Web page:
Dynamics of crystalline cellulose degradation depends on the k off of CBH II. The k off of CBH II is key to explain the dynamics of crystalline cellulose degradation by cellulases as modeled. Shown are time courses of ∆h_max (vertical height difference between the highest point on a cellulose crystallite and the amorphous material surrounding the crystallite) during enzymatic degradation of large (~16 nm height; panels a, b) and small (~8 nm height; panels c, d) nanocrystals analyzed by experiment and simulation. Nanocrystals were modeled with their hydrophobic faces aligned horizontally and with their top face touching the enzyme-accessible surface. The ∆h_max required to expose the crystal’s hydrophobic faces was therefore half the height, which is indicated by the dashed black line. Experimental time courses are shown in green. Simulated time courses of ∆h_max using low and high boundary values of k off are shown in red (0.7 × 10−3·s−1) and blue (0.7 × 10−1·s−1), respectively. Shown in orange and magenta are two simulations using the iteratively “optimized” value of 0.7 × 10−2·s−1 for k off

Vertical degradation rates were estimated to differ by a factor of around five. The V z of about 3.5 nm/min for degradation of crystalline cellulose was consistent with the results of Ganner et al. [14]. Applying the parameter values from Table 1, the CA model was capable of reproducing the dynamics of ∆h_max in useful qualitative and even (semi)-quantitative agreement with the experiment. First insight from the simulations however was that a time dependence of ∆h_max was observed only in the case that the nanocrystal was embedded in amorphous cellulose with its hydrophobic face buried. If in contrast the crystal’s hydrophobic face was exposed on the surface, as shown for the crystal in vertical orientation in Fig. 1a, degradation of the crystal was limited by removal of the surrounding amorphous cellulose, hence ∆h_max was zero throughout. The model prediction was consistent with AFM measurements [14], showing that at various places on the flat surface of the cellulose the material degradation did in fact involve removal of nanocrystalline phases without generating a significant height difference to the immediately surrounding amorphous matrix.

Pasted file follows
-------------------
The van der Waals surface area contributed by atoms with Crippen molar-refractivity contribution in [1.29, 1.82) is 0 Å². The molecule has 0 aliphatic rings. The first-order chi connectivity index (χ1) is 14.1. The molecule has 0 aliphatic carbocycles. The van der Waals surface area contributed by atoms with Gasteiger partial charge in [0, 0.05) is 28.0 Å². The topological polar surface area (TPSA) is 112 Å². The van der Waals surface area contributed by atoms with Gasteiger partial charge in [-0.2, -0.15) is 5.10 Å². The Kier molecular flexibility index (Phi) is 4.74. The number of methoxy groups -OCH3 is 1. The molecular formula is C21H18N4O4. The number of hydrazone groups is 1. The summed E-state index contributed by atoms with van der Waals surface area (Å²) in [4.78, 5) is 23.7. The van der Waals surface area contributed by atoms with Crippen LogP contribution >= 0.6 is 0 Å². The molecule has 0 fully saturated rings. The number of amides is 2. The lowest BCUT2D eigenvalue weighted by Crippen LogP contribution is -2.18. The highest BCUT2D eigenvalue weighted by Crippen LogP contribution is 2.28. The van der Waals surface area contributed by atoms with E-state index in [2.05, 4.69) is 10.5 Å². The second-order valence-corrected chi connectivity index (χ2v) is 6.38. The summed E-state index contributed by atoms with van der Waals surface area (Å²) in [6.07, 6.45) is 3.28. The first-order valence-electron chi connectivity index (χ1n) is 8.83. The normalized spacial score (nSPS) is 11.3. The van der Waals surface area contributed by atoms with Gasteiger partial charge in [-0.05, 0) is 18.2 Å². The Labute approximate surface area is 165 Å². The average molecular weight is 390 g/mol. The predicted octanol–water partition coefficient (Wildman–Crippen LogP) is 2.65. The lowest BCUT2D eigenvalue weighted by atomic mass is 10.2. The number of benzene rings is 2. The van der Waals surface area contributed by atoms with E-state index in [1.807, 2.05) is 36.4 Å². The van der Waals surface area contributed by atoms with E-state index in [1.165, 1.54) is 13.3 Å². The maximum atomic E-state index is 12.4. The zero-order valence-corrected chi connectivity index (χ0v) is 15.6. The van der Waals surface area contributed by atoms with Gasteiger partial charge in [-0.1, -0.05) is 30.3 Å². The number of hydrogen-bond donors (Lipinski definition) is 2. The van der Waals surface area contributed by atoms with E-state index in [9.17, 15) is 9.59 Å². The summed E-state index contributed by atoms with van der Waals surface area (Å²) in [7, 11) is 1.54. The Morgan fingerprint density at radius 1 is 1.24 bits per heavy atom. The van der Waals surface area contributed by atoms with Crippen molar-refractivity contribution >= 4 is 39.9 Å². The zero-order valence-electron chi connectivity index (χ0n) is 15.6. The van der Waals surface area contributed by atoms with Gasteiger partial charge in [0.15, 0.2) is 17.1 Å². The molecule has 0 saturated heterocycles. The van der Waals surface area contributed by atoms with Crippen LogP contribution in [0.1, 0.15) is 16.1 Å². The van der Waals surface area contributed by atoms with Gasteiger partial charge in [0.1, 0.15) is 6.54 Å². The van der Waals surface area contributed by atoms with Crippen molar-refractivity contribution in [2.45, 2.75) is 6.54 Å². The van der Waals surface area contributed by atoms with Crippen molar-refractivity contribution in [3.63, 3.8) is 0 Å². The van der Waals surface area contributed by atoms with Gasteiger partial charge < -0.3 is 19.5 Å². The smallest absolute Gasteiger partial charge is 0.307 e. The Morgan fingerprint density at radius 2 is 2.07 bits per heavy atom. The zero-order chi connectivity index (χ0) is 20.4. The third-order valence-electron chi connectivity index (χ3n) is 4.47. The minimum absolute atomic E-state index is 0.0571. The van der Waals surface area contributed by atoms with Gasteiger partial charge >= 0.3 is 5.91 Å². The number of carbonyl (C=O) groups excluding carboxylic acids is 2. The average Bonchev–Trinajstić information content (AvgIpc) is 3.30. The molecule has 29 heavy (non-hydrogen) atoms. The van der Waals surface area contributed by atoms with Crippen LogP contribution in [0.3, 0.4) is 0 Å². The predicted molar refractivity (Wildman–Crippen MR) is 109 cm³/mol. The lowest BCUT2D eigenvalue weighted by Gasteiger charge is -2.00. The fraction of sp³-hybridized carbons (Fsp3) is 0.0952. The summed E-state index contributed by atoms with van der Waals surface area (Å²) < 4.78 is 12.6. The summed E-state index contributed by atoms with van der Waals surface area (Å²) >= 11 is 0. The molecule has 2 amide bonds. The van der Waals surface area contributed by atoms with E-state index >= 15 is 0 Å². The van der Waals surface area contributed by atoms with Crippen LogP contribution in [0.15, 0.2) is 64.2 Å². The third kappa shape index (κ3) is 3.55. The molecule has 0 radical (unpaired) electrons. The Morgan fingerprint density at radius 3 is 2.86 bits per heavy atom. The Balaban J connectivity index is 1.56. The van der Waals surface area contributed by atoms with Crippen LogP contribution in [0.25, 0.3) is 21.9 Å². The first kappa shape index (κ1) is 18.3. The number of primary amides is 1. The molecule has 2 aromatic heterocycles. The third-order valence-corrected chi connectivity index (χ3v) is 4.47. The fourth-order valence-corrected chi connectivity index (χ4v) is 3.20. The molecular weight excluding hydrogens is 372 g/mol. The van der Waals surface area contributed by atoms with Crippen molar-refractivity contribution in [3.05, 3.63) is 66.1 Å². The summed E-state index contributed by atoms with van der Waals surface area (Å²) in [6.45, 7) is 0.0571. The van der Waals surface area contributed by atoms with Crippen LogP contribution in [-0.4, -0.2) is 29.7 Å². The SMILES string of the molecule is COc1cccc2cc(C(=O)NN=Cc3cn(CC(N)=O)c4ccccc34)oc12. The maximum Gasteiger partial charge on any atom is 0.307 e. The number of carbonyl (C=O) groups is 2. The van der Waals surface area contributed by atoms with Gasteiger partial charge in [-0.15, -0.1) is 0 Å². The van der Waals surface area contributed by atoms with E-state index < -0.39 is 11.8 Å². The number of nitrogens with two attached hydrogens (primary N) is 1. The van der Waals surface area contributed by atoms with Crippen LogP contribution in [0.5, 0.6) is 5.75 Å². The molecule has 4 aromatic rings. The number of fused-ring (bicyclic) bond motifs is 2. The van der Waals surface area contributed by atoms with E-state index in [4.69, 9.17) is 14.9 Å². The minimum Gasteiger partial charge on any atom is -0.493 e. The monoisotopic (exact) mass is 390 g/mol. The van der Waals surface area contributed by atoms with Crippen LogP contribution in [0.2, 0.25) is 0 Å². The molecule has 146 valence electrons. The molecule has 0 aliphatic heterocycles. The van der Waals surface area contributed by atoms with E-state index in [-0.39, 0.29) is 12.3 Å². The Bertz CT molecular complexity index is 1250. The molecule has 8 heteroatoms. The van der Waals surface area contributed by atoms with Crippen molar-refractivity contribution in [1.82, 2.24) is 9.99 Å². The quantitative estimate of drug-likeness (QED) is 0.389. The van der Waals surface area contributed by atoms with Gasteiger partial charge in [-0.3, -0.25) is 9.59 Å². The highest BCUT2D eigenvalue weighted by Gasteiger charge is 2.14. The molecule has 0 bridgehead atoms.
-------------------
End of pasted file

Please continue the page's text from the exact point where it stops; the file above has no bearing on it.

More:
Modeling the degradation of nanocrystals in horizontal orientation where both hydrophobic faces were buried in amorphous cellulose revealed a pronounced dependence of the dynamics of ∆h_max on the k off of CBH II, as shown in Fig. 6. Simulations performed at varied k off for degradation of a large nanocrystal showed that change in k off affected primarily the rate of ∆h_max decrease after the first phase of reaction (Fig. 6a, c). When the k off was set too high (≥0.7 × 10−1·s−1), due to fast degradation of the crystal the emergence of ∆h_max was much smaller than observed experimentally. When by contrast the k off was set too low (≤0.7 × 10−3·s−1), the nanocrystal was hardly degraded in the relevant time span of the simulation experiment. Of note, therefore, this finding implies CBH II to have a substantially higher k off than CBH I. At the single-molecule level, the immediate consequence of lowering the k off of CBH II was an increased tendency of enzyme jamming at the interface of crystalline and amorphous cellulose.